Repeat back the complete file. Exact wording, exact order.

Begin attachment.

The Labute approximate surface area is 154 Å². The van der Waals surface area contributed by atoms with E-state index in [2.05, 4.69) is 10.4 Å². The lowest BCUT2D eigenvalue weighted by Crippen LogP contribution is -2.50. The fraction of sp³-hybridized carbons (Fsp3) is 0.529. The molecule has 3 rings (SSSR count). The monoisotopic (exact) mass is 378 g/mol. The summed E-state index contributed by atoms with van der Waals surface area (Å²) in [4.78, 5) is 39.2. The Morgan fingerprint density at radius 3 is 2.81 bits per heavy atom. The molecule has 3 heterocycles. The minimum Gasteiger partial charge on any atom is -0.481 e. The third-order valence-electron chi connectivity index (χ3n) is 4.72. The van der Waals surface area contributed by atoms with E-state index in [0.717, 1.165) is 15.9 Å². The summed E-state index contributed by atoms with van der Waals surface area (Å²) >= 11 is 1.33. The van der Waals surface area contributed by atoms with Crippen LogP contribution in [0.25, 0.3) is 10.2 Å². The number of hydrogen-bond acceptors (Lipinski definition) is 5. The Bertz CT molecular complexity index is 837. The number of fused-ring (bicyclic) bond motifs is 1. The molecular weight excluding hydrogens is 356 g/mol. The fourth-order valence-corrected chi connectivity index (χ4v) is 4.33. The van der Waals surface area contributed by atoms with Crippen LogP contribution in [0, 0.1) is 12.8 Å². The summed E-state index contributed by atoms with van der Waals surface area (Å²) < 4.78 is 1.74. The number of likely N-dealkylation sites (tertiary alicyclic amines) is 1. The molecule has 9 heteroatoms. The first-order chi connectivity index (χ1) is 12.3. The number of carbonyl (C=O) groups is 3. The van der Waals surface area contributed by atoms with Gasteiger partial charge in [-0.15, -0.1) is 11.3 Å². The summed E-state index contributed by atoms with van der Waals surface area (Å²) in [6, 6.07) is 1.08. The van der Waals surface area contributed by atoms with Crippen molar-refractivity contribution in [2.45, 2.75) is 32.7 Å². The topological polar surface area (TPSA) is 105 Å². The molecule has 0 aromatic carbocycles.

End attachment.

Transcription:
The Labute approximate surface area is 154 Å². The van der Waals surface area contributed by atoms with E-state index in [2.05, 4.69) is 10.4 Å². The lowest BCUT2D eigenvalue weighted by Crippen LogP contribution is -2.50. The fraction of sp³-hybridized carbons (Fsp3) is 0.529. The molecule has 3 rings (SSSR count). The monoisotopic (exact) mass is 378 g/mol. The summed E-state index contributed by atoms with van der Waals surface area (Å²) in [4.78, 5) is 39.2. The Morgan fingerprint density at radius 3 is 2.81 bits per heavy atom. The molecule has 3 heterocycles. The minimum Gasteiger partial charge on any atom is -0.481 e. The third-order valence-electron chi connectivity index (χ3n) is 4.72. The van der Waals surface area contributed by atoms with E-state index in [0.717, 1.165) is 15.9 Å². The summed E-state index contributed by atoms with van der Waals surface area (Å²) >= 11 is 1.33. The van der Waals surface area contributed by atoms with Crippen LogP contribution in [0.25, 0.3) is 10.2 Å². The number of hydrogen-bond acceptors (Lipinski definition) is 5. The Bertz CT molecular complexity index is 837. The number of fused-ring (bicyclic) bond motifs is 1. The molecular weight excluding hydrogens is 356 g/mol. The fourth-order valence-corrected chi connectivity index (χ4v) is 4.33. The van der Waals surface area contributed by atoms with Crippen LogP contribution in [0, 0.1) is 12.8 Å². The summed E-state index contributed by atoms with van der Waals surface area (Å²) < 4.78 is 1.74. The number of likely N-dealkylation sites (tertiary alicyclic amines) is 1. The molecule has 9 heteroatoms. The first-order chi connectivity index (χ1) is 12.3. The number of carbonyl (C=O) groups is 3. The van der Waals surface area contributed by atoms with Gasteiger partial charge in [-0.15, -0.1) is 11.3 Å². The summed E-state index contributed by atoms with van der Waals surface area (Å²) in [6, 6.07) is 1.08. The van der Waals surface area contributed by atoms with Crippen molar-refractivity contribution in [2.45, 2.75) is 32.7 Å². The topological polar surface area (TPSA) is 105 Å². The molecule has 0 aromatic carbocycles.